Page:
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Problem with Canonical Correspondence Analysis. Every environmental variables in


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#1 Procyon

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Posted 15 June 2014 - 04:22 PM

Hi, I'm trying to do a CCA, using PAST3, of two phylotypes in 7 samples to analyze the relationship with 8 to 12 environmental variables. These phylotypes are from a certain molecular marker. A problem is that the designated PCR primers also amplified two types sequences totally unrelated to my molecular marker, yet they make about 50% of the total clones.  The situation is that if I use only the correct phylotypes in a CCA, I get that all variables are in one axis, thus making the CCA analysis useless. If I add the other two unrelated "phylotypes", I get a CCA plot that makes sense: but I doubt it is right and representative about the relationship of the environmental variables and the "correct" marker phylotypes. Can I really use the 2 correct phylotypes of my gene in combination with the 2 unrelated-to-my-gene "phylotypes"?

 

If not, I'm looking for alternatives for software or multivariate analyses. I'm using PCA with the environmental variables and the Simpson index, so in the biplot, the Simspon index is a variable, but I've no idea if I'm doing it right. Please help me.


Edited by Procyon, 15 June 2014 - 05:17 PM.


#2 DRT

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Posted 16 June 2014 - 02:00 PM

Apologies if I’m way off the mark here.

With two phylotypes and 12 variables I would have first looked at fitting a binary (Logistic) regression to the first two or three principle components from the environmental variables.



#3 Procyon

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Posted 20 June 2014 - 10:41 AM

I'm going to do this, but for the moment I´ve the following question: How does a CCA treat the missing values? Are they ignored or imputed?

 

How would the amount of missing values define the criteria for selection a certain variable? 

 

I´ve some unavailable data, which is available at most of the sampling sites, yet I don´t know if I shouldn´t use those variables. How do I explain a CCA where a variable data is unavailable for 2 of 7 sampling points?

 

Is there a way I can calculate the effects of missing values in a CCA or PCA?

 

What about the CCA using the additional 2 unrelated-to-my-gene "phylotypes"??


Edited by Procyon, 20 June 2014 - 01:14 PM.


#4 Procyon

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Posted 20 June 2014 - 02:00 PM

Apologies if I’m way off the mark here.

With two phylotypes and 12 variables I would have first looked at fitting a binary (Logistic) regression to the first two or three principle components from the environmental variables.

 

How do I interpret and explain that analysis??



#5 DRT

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Posted 22 June 2014 - 01:00 PM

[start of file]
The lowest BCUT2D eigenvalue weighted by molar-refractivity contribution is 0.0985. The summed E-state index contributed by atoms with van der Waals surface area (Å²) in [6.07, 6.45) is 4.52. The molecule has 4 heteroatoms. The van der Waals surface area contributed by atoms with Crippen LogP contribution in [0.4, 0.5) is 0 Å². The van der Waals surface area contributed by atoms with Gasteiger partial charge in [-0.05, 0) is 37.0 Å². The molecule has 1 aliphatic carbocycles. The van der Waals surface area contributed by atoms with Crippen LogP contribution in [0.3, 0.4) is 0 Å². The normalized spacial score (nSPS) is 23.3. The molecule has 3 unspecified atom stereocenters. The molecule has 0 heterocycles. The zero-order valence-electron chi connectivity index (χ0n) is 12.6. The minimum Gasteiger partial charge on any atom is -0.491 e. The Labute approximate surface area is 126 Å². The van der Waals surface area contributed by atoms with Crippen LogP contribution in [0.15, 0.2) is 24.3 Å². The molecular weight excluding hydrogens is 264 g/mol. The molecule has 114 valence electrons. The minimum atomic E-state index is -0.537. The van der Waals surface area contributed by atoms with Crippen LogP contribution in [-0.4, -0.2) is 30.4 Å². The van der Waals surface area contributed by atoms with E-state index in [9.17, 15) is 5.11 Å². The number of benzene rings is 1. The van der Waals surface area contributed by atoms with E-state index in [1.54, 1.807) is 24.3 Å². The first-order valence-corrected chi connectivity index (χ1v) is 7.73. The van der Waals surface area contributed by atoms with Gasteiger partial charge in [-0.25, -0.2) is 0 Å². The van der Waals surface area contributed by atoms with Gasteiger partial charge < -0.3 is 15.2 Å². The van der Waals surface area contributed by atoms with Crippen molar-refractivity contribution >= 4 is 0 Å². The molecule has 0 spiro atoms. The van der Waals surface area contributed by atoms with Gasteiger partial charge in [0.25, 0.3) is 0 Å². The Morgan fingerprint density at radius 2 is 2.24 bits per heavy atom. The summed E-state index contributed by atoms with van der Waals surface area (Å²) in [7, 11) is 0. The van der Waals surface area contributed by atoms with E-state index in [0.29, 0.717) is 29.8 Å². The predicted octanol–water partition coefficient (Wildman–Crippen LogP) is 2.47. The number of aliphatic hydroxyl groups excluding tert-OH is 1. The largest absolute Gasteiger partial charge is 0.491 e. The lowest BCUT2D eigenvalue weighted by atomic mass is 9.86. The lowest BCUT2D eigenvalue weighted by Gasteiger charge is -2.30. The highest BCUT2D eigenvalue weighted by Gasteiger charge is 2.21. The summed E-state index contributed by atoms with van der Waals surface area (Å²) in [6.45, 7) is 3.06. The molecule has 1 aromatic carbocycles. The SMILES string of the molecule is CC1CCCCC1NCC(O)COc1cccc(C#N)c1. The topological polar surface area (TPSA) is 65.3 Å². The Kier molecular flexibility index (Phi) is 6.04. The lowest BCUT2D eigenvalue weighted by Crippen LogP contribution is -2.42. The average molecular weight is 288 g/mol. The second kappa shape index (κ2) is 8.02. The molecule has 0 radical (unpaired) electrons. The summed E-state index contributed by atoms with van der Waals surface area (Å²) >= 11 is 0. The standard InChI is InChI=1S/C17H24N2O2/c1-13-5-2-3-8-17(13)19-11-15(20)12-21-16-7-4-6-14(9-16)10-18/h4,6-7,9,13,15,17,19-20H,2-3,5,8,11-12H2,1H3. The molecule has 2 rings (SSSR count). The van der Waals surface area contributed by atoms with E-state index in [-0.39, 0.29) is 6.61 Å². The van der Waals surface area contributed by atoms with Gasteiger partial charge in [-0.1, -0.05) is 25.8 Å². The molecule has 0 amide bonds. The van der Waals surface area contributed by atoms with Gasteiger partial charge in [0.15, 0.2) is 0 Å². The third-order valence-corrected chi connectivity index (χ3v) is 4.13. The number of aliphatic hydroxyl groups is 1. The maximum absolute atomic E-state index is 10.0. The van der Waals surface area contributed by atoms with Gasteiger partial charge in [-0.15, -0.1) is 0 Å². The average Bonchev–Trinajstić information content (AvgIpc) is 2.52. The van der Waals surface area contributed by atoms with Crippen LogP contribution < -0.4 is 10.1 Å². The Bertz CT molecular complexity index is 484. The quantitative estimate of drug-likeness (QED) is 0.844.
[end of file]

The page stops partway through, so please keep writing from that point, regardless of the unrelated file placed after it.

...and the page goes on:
Apologies if I’m way off the mark here.

With two phylotypes and 12 variables I would have first looked at fitting a binary (Logistic) regression to the first two or three principle components from the environmental variables.

 

How do I interpret and explain that analysis??

 

 

One of the reasons I like logistic regression over the multivariate methods is that interpretation isn’t much different to ordinary regression. You will end up with a set of parameters and their errors/significance which translate to the intercept and slopes that most people are familiar with. If you are lucky there will be two parameters, maybe with an interaction term, which predominate. This will allow you to illustrate the solution as a simple scatter plot with a curved line through your data corresponding to the midpoint of the logistic equation, viz. one side of the line is probably one phylotype and the further from the line the greater the probability.

 

I see the CCA coming into its own when you add the other two “phylotypes” but I wouldn’t like to comment on the scientific validity of including these. No harm in looking though; if the data is there use it.

 

The missing values problem is a tricky one (I assume they are genuinely missing not just 0 ie zero inflated) and you may need to seek out guidance because the response could depend on exactly what is missing. Usually the simplest solution is to delete the ‘row’ but with only 7 sampling points this is going to take out a big proportion of your data. If the distribution around the missing data points is normal I would be tempted to run a series of CCA each time inserting an appropriately distributed random number into the missing data points. This would give you a sense of how dependent the results of your analysis are upon the values of the missing data.

 

good luck






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